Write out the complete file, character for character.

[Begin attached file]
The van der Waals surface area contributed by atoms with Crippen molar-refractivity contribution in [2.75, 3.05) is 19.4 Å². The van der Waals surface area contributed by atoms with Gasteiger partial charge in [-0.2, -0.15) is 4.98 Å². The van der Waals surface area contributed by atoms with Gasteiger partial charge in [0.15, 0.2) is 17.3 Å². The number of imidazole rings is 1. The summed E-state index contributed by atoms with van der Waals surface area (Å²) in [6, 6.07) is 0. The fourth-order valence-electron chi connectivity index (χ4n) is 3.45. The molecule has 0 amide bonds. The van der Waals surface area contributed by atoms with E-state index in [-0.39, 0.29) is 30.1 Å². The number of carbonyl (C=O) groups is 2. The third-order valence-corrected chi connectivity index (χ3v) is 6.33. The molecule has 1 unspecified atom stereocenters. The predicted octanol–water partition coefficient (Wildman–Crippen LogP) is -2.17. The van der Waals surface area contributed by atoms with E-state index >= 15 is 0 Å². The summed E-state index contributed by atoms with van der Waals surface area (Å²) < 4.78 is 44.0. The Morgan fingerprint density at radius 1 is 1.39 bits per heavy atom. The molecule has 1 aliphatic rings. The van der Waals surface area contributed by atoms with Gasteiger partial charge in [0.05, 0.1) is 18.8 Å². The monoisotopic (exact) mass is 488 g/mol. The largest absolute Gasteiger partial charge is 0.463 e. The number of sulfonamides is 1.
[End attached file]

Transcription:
The van der Waals surface area contributed by atoms with Crippen molar-refractivity contribution in [2.75, 3.05) is 19.4 Å². The van der Waals surface area contributed by atoms with Gasteiger partial charge in [-0.2, -0.15) is 4.98 Å². The van der Waals surface area contributed by atoms with Gasteiger partial charge in [0.15, 0.2) is 17.3 Å². The number of imidazole rings is 1. The summed E-state index contributed by atoms with van der Waals surface area (Å²) in [6, 6.07) is 0. The fourth-order valence-electron chi connectivity index (χ4n) is 3.45. The molecule has 0 amide bonds. The van der Waals surface area contributed by atoms with E-state index in [-0.39, 0.29) is 30.1 Å². The number of carbonyl (C=O) groups is 2. The third-order valence-corrected chi connectivity index (χ3v) is 6.33. The molecule has 1 unspecified atom stereocenters. The predicted octanol–water partition coefficient (Wildman–Crippen LogP) is -2.17. The van der Waals surface area contributed by atoms with E-state index >= 15 is 0 Å². The summed E-state index contributed by atoms with van der Waals surface area (Å²) < 4.78 is 44.0. The Morgan fingerprint density at radius 1 is 1.39 bits per heavy atom. The molecule has 1 aliphatic rings. The van der Waals surface area contributed by atoms with Gasteiger partial charge in [0.05, 0.1) is 18.8 Å². The monoisotopic (exact) mass is 488 g/mol. The largest absolute Gasteiger partial charge is 0.463 e. The number of sulfonamides is 1.